Pancreatitis is a potentially life threatening condition caused by inflammation of the pancreas which is situated in the front right side of the abdomen.
The pancreas has two functions:
- It produces the hormones insulin and glucagon which regulate blood sugar
- It produces inactive pro-enzymes – once released into the upper small intestine they are activated to digest dietary fat and starch
What goes wrong?
There are several protective mechanisms that prevent these enzymes being activated while within the pancreas itself. Through disease processes largely unknown, these can be overwhelmed and the prematurely activated enzymes start to ‘digest’ the pancreas and destroy it.
Overweight animals, animals with a hormonal condition (Cushings disease), and some breeds that seem to have a genetic predisposition are most often affected by pancreatitis. A bout of pancreatitis is nearly always triggered by an excessively fatty meal or treat.
What does this do to my pet?
Severe abdominal pain, nausea and vomiting develop. The severity is variable with some pets only experiencing mild but recurrent bouts of discomfort. In severe cases, complications can include shock, infection, bleeding disorders, haemorrhagic diarrhoea, liver disease due to bile duct obstruction and diabetes mellitus.
What will the vet do to treat my pet?
Pancreatitis is suspected based on history, the signs your pet is showing and a physical examination. Blood tests confirm the diagnosis, characterise the severity of the attack, determine involvement of other organs and alert us to any complications that may be occurring.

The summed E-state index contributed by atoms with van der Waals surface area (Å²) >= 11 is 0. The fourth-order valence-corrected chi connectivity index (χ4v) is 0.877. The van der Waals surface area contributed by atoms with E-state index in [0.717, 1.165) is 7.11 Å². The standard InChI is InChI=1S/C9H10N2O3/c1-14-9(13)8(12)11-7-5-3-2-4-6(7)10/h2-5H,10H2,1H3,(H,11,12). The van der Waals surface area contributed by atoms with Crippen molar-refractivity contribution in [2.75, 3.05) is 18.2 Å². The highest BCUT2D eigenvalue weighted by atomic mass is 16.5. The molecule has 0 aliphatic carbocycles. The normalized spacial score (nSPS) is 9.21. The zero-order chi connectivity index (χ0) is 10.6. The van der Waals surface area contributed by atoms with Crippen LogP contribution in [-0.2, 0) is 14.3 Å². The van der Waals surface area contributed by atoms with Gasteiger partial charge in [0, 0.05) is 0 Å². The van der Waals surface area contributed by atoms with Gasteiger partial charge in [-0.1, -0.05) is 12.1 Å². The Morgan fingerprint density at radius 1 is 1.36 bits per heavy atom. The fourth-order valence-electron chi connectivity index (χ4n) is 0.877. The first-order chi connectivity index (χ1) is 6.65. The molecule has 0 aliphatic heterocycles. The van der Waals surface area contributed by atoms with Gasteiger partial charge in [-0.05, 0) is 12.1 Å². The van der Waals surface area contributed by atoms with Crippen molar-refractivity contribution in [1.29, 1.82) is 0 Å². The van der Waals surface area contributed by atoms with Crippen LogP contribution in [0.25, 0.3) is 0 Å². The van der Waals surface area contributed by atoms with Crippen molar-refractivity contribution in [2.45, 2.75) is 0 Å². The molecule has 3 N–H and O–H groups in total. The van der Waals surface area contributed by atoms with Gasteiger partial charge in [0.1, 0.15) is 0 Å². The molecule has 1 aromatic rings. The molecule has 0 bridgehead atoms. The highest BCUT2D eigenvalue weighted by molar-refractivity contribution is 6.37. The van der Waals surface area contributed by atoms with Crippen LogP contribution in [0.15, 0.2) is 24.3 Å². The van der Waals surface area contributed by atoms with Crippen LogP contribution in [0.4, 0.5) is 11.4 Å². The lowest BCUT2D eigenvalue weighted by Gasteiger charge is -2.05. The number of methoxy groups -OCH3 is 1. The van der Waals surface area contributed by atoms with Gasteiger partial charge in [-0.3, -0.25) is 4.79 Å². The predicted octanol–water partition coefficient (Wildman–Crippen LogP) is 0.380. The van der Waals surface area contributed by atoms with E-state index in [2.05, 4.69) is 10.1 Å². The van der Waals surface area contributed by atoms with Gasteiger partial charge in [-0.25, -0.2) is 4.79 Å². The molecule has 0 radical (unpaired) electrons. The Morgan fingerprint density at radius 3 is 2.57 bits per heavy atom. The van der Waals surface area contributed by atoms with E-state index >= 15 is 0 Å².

In severe cases treatment must be rapid and vigorous – administration of intravenous fluids (via a drip), antibiotics, pain relief, and drugs to reduce enzyme production. No food or water via the mouth for the first 2-3 days is very important to ‘rest’ the pancreas and prevent release of further enzymes – your pet must be adequately supported with fluid therapy during this time. Close monitoring of the patient is vital as deterioration can occur rapidly – hydration, kidney function and blood sugar levels must be monitored via regular blood sampling. Very severe cases may require blood or plasma transfusions.
Mild to moderate cases will require fluid therapy, antibiotics, pain relief and nil by mouth for a few days with a slow re-introduction of very bland prescription diets to facilitate recovery. Some very mild cases have responded to nil by mouth for a day and but these are quite rare. The severity of the disease is determined with blood tests.
What about when my pet is feeling better?
After the acute episode is over, dietary management is very important – a bland, low fat prescription diet, complete in nutrient requirements, will be needed initially to smooth recovery. In some cases this diet may be needed indefinitely to prevent recurrence. Although we don’t know the exact causes of pancreatitis, we do know that being overweight and eating fatty meals predisposes to its occurrence.
Please feel free to discuss any queries with our health care team.